They live 1,000 miles apart, but that doesn’t stop Tory Hale in Dallas and Taylor Witty in Greensboro, North Carolina, from keeping each other on track to reach their fitness goals.
Taylor, the national development manager for Gold’s Gym fitness programs, met Tory, Gold’s Gym director of fitness operations, a few years ago while becoming certified to teach GOLD’S FIT®. It didn’t take long for the pair to know that they would be close — in fact, their friendship started with their shared competitive spirit.
“Tory led the certifications and shared his workouts and his numbers,” Witty says. “I looked at those and made my goal to beat him in everything by one rep.”
Having a friend to workout with can give you the push you need and help hold you accountable.
Here’s how Tory and Taylor succeed as workout buddies with the help of technology and a love of competition – and their advice for starting a best friends workout plan of your own.
Share your goals and be consistent with communication
Tell each other what you are working toward so you know how to keep each other motivated.
“Tory and I tend to have very similar goals,” Witty says. “Every once in a while, we text something as simple as, ‘Hey, man, get it together.’ Sometimes the message comes in the middle of a workout. Other times it’s when I’m frustrated about something else. I get that out of the blue, and it’s like somehow he knew. It reminds you that someone else cares that you get better.”
Use technology to stay accountable and on track
If eating better is your goal, send each other photos of your meals. If building muscle in a certain area is your goal, share photos of your progress after doing targeted workouts. (See fitness section for targeted workout posts.)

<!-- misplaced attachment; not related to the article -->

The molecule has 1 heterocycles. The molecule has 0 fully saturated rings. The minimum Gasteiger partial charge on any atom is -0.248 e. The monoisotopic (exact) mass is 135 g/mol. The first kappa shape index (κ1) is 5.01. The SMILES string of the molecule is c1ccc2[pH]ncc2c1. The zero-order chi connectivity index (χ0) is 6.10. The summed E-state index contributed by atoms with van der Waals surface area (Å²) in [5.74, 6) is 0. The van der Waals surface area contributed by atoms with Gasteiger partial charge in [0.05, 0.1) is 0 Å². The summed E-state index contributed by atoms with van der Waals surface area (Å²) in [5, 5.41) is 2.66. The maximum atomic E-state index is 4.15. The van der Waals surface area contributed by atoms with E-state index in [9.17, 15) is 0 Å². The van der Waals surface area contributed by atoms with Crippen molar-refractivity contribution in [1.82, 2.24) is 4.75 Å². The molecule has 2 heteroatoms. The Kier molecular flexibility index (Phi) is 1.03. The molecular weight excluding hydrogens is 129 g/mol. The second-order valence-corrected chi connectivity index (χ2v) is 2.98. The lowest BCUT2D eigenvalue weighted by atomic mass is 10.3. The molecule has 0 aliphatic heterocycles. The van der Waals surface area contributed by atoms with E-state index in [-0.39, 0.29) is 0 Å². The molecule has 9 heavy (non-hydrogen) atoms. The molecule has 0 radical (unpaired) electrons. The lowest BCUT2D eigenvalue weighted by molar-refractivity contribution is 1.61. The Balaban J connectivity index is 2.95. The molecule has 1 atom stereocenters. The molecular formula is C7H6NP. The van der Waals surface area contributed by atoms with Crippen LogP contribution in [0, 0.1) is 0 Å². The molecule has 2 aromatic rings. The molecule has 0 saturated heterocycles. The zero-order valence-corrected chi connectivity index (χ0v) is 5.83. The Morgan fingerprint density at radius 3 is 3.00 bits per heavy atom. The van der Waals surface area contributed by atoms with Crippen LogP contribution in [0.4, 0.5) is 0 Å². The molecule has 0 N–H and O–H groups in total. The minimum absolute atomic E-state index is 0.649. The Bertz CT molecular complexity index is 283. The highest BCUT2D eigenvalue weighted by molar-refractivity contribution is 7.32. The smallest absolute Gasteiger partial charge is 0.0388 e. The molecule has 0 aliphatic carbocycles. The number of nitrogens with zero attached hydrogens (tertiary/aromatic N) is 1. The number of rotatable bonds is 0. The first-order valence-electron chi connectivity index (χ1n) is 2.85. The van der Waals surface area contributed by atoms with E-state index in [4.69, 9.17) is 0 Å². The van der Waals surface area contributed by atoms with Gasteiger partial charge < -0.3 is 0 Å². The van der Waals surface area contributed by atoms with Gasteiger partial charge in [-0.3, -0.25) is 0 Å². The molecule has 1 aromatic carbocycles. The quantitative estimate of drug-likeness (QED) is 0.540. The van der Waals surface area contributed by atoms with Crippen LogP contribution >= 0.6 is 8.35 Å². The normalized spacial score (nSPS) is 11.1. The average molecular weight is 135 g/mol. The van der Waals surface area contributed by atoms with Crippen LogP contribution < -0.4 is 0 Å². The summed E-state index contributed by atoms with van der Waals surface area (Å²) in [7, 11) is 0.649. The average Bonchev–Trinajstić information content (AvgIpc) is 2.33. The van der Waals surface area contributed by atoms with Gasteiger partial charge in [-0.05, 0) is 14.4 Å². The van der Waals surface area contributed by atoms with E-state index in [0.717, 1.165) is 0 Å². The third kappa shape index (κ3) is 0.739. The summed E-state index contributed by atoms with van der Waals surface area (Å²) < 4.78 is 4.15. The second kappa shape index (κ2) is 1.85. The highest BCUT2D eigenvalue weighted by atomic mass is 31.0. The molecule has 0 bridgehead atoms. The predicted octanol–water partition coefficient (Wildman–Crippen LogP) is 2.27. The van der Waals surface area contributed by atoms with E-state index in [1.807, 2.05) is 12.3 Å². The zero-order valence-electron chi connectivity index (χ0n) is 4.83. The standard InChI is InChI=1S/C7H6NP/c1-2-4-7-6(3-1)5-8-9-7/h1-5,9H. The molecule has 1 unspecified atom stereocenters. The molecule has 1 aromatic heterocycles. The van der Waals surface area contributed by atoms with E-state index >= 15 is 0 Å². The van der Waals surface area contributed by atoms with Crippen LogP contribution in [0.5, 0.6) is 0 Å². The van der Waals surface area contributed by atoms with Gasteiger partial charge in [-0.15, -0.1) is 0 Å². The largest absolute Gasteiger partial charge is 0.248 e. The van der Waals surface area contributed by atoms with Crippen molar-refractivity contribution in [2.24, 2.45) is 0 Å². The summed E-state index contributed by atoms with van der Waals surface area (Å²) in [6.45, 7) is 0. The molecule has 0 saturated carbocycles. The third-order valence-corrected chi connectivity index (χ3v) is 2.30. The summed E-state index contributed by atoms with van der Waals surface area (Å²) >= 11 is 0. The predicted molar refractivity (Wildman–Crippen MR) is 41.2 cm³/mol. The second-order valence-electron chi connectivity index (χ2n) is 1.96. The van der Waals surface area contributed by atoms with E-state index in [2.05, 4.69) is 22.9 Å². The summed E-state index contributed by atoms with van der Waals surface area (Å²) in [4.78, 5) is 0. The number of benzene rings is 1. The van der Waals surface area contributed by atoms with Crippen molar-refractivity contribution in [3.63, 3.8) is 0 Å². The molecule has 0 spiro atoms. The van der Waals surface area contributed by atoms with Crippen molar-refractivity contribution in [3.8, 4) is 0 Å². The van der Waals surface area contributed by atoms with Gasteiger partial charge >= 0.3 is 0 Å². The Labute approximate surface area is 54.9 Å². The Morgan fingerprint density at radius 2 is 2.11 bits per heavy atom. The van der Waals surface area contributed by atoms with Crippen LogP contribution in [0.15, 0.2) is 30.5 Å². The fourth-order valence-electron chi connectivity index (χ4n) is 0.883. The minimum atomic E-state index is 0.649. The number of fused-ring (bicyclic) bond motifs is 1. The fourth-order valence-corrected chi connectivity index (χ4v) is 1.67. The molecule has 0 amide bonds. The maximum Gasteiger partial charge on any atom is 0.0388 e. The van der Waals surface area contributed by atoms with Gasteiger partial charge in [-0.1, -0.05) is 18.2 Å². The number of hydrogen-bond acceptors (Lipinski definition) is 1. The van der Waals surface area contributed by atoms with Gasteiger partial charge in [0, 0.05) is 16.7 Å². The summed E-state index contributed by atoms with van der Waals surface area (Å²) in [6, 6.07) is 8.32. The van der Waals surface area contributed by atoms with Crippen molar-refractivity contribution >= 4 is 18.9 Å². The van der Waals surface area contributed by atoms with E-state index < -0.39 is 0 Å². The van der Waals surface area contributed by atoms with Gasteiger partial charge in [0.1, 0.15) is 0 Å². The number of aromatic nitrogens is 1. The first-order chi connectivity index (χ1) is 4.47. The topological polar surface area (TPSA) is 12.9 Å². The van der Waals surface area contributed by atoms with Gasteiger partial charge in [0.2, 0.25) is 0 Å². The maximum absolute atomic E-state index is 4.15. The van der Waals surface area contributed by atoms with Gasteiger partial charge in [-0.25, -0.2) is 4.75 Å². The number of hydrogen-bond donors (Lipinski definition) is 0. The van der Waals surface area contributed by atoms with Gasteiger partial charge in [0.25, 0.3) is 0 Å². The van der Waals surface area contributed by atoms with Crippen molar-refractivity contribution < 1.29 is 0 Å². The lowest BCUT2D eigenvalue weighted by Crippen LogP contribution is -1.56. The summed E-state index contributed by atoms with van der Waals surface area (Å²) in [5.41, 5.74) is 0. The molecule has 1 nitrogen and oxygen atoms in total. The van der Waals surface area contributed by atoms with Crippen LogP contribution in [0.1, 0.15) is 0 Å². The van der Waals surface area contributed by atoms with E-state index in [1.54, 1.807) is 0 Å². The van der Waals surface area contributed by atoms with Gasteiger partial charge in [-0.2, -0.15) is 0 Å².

Create a best friends workout document or social media group and invite your pals to post their hard work for everyone to see.
“Sharing the experience with other people is what creates a bond,” Hale says.
“If you’re surrounding yourself with people who aren’t going to push you, those are probably not the right people,” Witty says.
Train for an event — and make it fun
Last year the best friends participated in two Spartan Races together, which was outside Witty’s comfort zone.
“I’ve never been much of a runner, so for me to sign up was a big deal,” he says. “We started running more so that hopefully we’d finish the race together.”
An event with a firm end goal (finishing a race, beating your previous race time or raising money for a good cause) is a good motivator. Ask your friends who wants to train for it or lose the most weight by the event date.
“Make sure it’s fun, too,” Hale says. “If it gets too serious, it’s hard to keep it up. It’s fun to be competitive and challenge each other to do new things.”
Plan an active vacation and meet the locals
So far this year, Hale and Witty have taken a couple of weekend trips to Breckenridge, Colorado, for snowboarding — another new experience for Witty.
“I liked it enough to buy my own board,” he says. “We’ve even talked about getting season passes for next year.”
Next up on the travel itinerary: Iceland.
“We’re going to be hiking every day and we’ll enjoy it because we trained,” Hale says. “We’ll get to see so much more because of it.”
It’s also an opportunity to meet new people who could potentially give their best friends workout a global reach.
“We’ll find a gym while we’re there,” Hale says. “We’ll meet locals and get their recommendations and probably be welcomed into their fitness community because of it.
“That extends this beyond our friendship to a fitness family across the world.”